Interestingly enough, the Islanders won this one without their top forwards dominating the ice time. Marty Reasoner played 16:05, behind only Nielsen and Tavares. Matt Martin played 15:52 for the fourth-most ice time for Isles forwards. Grabner continued his success while playing around 15 minutes, and each of Moulson and Boyes played less that 14:30 in this one.

Yes, the Islanders are starting to trust more of their players, which can only be better for this team in the long run. Isles fans should be excited that their team is winning games despite John Tavares only playing 17 minutes, rather than the 23 minutes we are used to seeing.

Oh, and Kyle Okposo played 11:18 in this one. Only Colin McDonald, Casey Cizikas, and Joe Finley played less in this one, and they were also much bigger factors in this one than Okposo was.

Plus/Minus

Plus: You really have to love this 4th-line. They make so much out of their little bit of time each game. Casey Cizikas, Colin McDonald, and Matt Martin have been wearing opponents down in the offensive zone. It’s great to watch CC battle in the corners, and continue cycling the puck down low along with his line-mates.
Plus: Martin with another six hits.
Plus: Reasoner playing better as a second-line centre. Oh boy.
Plus: Evgeni Nabokov skating over to Ryan Miller, just to say “hi”. Miller dropped his gloves in front of his net, and things eventually settled down.
Minus: The Sabres running Nabby late in this one, especially after all the hoopla with Miller last season.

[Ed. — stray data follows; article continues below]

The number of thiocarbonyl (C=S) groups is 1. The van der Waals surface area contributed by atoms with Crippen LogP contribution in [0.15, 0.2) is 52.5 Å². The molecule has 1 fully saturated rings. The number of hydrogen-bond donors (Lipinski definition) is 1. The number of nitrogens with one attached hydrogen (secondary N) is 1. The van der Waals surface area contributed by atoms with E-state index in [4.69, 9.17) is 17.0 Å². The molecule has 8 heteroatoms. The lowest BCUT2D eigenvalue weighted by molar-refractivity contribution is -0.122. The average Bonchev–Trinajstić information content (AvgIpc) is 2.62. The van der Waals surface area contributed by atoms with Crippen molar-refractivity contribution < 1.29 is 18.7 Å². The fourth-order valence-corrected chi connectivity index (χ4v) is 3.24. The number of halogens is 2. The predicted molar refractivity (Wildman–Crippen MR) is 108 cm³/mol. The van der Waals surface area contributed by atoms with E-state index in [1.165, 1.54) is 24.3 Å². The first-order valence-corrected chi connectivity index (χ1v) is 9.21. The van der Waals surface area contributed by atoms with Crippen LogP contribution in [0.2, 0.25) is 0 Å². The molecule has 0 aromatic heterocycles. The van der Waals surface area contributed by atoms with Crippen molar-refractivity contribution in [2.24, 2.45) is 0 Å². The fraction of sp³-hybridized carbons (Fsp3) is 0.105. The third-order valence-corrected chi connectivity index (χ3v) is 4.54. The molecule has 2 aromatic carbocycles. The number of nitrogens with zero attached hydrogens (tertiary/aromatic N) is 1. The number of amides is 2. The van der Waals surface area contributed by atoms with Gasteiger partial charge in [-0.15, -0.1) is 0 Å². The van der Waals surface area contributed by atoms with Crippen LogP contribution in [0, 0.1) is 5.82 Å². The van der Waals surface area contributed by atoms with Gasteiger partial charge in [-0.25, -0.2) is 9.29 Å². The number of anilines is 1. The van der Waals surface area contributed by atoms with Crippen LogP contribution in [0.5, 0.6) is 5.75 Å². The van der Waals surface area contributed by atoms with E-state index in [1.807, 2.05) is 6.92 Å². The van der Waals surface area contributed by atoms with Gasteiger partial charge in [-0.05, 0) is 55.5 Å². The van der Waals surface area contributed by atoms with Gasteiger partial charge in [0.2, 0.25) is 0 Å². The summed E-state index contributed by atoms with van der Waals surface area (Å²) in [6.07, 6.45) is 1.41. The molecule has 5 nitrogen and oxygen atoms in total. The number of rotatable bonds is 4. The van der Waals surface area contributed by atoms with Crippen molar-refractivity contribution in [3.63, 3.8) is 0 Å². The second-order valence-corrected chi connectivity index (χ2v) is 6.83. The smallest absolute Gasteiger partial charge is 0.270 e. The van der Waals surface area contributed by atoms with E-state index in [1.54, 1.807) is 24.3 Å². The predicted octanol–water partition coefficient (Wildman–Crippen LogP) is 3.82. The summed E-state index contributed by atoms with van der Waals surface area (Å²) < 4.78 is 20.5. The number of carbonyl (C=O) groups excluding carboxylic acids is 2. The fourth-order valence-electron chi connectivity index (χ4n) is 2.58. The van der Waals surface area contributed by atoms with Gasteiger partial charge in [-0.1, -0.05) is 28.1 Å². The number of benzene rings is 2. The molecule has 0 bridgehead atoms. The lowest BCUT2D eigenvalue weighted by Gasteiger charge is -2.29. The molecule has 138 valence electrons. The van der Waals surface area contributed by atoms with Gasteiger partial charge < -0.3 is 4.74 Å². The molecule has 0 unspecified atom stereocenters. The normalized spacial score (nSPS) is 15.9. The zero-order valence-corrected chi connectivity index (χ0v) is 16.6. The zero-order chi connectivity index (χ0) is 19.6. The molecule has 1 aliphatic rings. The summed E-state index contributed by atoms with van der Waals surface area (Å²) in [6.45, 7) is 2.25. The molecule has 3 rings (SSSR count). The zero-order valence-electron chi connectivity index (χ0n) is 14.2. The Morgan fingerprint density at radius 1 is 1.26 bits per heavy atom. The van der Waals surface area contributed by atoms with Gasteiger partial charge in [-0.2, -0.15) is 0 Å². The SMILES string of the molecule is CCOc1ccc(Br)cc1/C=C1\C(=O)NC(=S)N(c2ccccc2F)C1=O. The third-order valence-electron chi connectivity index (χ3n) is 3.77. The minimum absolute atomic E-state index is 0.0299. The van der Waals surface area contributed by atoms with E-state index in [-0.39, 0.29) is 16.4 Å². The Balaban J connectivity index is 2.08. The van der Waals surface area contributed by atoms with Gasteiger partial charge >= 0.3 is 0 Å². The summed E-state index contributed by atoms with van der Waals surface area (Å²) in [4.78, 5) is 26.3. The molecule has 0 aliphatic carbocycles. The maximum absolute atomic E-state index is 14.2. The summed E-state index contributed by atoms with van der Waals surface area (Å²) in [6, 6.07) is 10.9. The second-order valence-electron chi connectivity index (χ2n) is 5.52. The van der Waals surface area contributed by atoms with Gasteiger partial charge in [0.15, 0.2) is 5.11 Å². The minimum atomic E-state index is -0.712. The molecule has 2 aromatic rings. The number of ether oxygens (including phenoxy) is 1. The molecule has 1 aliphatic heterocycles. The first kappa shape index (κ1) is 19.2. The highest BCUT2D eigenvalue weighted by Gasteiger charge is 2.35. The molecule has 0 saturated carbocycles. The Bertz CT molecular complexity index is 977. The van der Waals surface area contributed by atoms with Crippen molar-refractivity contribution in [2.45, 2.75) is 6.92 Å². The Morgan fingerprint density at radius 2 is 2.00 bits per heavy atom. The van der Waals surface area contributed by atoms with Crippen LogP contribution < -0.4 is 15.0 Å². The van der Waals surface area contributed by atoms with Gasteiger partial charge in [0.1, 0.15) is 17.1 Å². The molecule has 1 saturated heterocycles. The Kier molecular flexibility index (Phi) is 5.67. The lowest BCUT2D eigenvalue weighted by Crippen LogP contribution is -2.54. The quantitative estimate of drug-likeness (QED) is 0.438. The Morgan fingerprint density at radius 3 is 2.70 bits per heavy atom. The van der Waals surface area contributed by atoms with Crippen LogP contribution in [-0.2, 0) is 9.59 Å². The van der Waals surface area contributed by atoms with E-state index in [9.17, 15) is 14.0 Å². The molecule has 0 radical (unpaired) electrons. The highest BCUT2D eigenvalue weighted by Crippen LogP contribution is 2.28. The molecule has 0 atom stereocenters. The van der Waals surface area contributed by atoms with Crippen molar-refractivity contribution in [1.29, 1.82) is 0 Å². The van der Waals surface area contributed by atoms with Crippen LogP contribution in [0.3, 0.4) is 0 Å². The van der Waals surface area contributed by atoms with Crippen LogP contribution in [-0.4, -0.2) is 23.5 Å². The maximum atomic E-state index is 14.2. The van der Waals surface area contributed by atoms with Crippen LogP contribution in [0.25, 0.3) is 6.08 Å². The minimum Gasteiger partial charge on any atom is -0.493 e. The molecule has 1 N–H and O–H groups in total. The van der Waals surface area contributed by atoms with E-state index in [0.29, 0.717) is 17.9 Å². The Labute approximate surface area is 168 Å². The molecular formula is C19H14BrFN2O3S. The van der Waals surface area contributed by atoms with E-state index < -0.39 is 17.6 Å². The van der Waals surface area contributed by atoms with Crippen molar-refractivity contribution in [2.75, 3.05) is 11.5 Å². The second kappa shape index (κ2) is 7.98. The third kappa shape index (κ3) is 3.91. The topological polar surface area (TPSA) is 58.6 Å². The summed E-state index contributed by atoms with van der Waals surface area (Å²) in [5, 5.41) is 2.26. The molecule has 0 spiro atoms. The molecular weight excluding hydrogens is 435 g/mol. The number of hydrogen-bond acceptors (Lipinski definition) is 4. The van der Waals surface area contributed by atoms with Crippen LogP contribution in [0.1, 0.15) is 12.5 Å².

Minus: The Sabres getting all sad when Martin was shoved into Miller at the end of this one.
Plus: Martin taking on two guys, and winning, in the scrum to end the game.
Plus: Jack Capuano showing some fire at the end, yelling over at the Buffalo bench. Actually had to be restrained by Doug Weight.
Minus: Another quiet game from Kyle Okposo and Keith Aucoin.
Minus: Josh Bailey not scoring goals. I would say his one shot was a pretty good one, but he just cannot seem to beat the goalie. Some concern that the Isles drafted two slow-starters in KO and JB.
Plus: Joe Finley face-washing Patrick Kaleta for being a pest all game. Finley has looked like the mean defenseman that we have been craving these past two games.
Plus: The Isles killing all six of their penalties, and Nabby making 10 saves on the power-play.
Plus: Travis Hamonic and Andrew MacDonald finally settling down a little bit, blocking 4 shots each, and registering a +1 apiece.

The Islanders come home to face the Carolina Hurricanes tonight. This is the start to an Islanders 7-game home-stand. Should be a huge stay for the Isles. Kevin Poulin makes his season debut, as does Radek Martinek, who is in for Joe Finley.

Follow @ChrisTriants

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About the Author: Writes at Islanders Op-Timism. Islanders Season Ticket Holder who tends to see the light at the end of the tunnel. Hofstra Graduate currently working at Portnoy, Messinger, Pearl & Associates. I definitely want to end up working within the world of hockey. Blog: www.IslandersOptimism.com E-Mail: ChristopherTriantafilis@gmail.com Twitter: @ChrisTriants